So shorter game sessions bail me out when I need to improv a map. I can stall sometimes until I can make one between sessions.

Use Multiple Devices

We use Zoom or Discord for voice and video. Also for back channel chat.

And we’re finding it easier to chat on a secondary device and run the VTT on our main device.

For example, I’ll Zoom on my iPad and use Roll20 or Fantasy Grounds on my PC (haven’t tried Foundry yet).

Some players have older machines and this reduces the CPU load.

Some folks have single screens or small monitors, and this gives them more visual real estate.

And some players are mobile. One player played while biking trails in Japan. Being able to take the chat with you keeps you in the game even if you can’t access the VTT for awhile.

Jump Them In Fast

Some groups need an on-ramp to get into the right headspace for a good session. Some groups can start playing right away.

Regardless of your player types, once gameplay begins get everyone engaged with a fantastic first 15 minutes.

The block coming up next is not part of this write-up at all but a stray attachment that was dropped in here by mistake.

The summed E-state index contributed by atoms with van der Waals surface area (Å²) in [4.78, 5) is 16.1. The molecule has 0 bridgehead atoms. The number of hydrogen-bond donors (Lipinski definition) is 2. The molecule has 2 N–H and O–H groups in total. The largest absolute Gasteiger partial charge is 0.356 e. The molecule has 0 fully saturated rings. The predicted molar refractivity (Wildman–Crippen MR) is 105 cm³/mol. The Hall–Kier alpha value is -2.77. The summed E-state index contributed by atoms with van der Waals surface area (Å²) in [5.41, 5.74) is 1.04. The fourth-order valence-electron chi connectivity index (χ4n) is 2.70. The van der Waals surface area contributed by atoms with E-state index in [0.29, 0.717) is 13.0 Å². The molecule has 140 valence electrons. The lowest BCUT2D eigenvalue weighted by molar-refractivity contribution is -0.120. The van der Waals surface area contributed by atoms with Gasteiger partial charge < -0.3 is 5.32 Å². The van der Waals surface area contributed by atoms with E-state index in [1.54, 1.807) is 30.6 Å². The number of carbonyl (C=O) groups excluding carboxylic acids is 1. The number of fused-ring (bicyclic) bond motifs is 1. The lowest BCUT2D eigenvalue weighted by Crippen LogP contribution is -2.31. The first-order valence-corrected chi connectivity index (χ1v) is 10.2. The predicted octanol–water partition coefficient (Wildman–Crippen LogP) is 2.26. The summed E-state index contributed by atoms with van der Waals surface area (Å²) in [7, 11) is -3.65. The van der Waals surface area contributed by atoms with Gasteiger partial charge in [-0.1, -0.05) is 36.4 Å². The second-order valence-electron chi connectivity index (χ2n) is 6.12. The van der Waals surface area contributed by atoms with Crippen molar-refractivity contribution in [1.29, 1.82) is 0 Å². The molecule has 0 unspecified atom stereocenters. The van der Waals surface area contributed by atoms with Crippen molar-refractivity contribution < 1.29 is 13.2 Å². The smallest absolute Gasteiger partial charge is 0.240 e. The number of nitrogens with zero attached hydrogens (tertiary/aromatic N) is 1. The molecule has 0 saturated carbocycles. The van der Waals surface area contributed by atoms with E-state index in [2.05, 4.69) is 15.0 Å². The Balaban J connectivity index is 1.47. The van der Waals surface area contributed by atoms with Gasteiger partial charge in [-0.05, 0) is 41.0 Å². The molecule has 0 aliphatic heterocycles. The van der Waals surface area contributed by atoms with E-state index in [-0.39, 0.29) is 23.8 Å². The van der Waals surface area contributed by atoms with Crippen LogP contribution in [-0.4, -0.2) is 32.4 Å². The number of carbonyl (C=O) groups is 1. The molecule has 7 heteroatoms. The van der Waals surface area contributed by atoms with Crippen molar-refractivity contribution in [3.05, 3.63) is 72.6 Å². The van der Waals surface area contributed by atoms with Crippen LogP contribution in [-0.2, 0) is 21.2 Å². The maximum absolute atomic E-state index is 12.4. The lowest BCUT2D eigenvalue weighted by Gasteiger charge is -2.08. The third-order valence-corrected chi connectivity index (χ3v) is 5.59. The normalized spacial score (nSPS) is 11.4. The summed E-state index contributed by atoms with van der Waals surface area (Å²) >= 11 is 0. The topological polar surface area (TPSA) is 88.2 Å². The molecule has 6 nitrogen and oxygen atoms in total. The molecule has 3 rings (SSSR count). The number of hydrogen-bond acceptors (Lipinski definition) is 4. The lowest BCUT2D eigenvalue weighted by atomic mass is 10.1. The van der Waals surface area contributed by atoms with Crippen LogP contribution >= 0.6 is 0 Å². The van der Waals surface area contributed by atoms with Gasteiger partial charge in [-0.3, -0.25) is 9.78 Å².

Start your sessions with a bang!

I’ve found slow starts make it harder to get everyone engaged, focused, and in-character.

For on-ramps, show up early and launch the meeting or chat so players can talk about the real world for a bit and get it out of their system.

Another trick is to push out a great graphic when the time is right. Props and visuals tend to hook players easily and get them into the game. Perhaps a map showing the current party location, or some news or gossip heard recently done as a scroll jpg design, or an image you’ve dug up for an item, location, or NPC.

A clear demarcation between end of real world and start of our imaginary one helps everyone know they need to pay attention, get into character, and warm up their dice.

You’re on Mute

Good housekeeping helps make games more pleasant.

We find the last half of sessions to be much more productive because we remember to stay quiet and let others have uninterrupted turns. The chaotic starting energy has worn off and we’re in full online gaming mode.

Unfortunately, online voice and video do not allow the same freedom and flow of conversation as in-person.

So we need to clamp down on noise a bit.

Ask players to go on mute to reduce background noise.

When you’re speaking, others should be listening. If you’re engaging a player, then just the two of you should be off mute.

Mute also helps control folks who have a direct and unfiltered line between brain and mouth. That little bit of friction of turning off mute often waylays a reactionary interruption of little value. 😉